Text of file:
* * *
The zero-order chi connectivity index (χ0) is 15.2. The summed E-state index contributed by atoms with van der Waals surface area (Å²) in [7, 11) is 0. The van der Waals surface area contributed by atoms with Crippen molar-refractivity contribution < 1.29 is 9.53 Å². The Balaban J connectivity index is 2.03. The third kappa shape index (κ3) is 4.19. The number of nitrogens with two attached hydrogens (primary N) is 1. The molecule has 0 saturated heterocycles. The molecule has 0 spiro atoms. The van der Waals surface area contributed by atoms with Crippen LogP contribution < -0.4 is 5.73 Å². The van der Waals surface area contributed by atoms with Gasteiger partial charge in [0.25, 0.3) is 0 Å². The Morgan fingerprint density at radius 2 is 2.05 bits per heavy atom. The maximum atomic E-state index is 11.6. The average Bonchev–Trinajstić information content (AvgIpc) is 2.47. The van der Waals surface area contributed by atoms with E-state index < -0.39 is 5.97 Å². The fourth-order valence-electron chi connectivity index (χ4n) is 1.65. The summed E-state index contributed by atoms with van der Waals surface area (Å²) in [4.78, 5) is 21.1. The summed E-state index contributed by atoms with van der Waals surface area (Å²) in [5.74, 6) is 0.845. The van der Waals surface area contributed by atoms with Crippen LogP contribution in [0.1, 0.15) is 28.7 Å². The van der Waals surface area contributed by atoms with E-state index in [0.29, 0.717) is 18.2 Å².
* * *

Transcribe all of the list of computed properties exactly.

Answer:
The zero-order chi connectivity index (χ0) is 15.2. The summed E-state index contributed by atoms with van der Waals surface area (Å²) in [7, 11) is 0. The van der Waals surface area contributed by atoms with Crippen molar-refractivity contribution < 1.29 is 9.53 Å². The Balaban J connectivity index is 2.03. The third kappa shape index (κ3) is 4.19. The number of nitrogens with two attached hydrogens (primary N) is 1. The molecule has 0 saturated heterocycles. The molecule has 0 spiro atoms. The van der Waals surface area contributed by atoms with Crippen LogP contribution < -0.4 is 5.73 Å². The van der Waals surface area contributed by atoms with Gasteiger partial charge in [0.25, 0.3) is 0 Å². The Morgan fingerprint density at radius 2 is 2.05 bits per heavy atom. The maximum atomic E-state index is 11.6. The average Bonchev–Trinajstić information content (AvgIpc) is 2.47. The van der Waals surface area contributed by atoms with E-state index < -0.39 is 5.97 Å². The fourth-order valence-electron chi connectivity index (χ4n) is 1.65. The summed E-state index contributed by atoms with van der Waals surface area (Å²) in [4.78, 5) is 21.1. The summed E-state index contributed by atoms with van der Waals surface area (Å²) in [5.74, 6) is 0.845. The van der Waals surface area contributed by atoms with Crippen LogP contribution in [0.1, 0.15) is 28.7 Å². The van der Waals surface area contributed by atoms with E-state index in [0.29, 0.717) is 18.2 Å².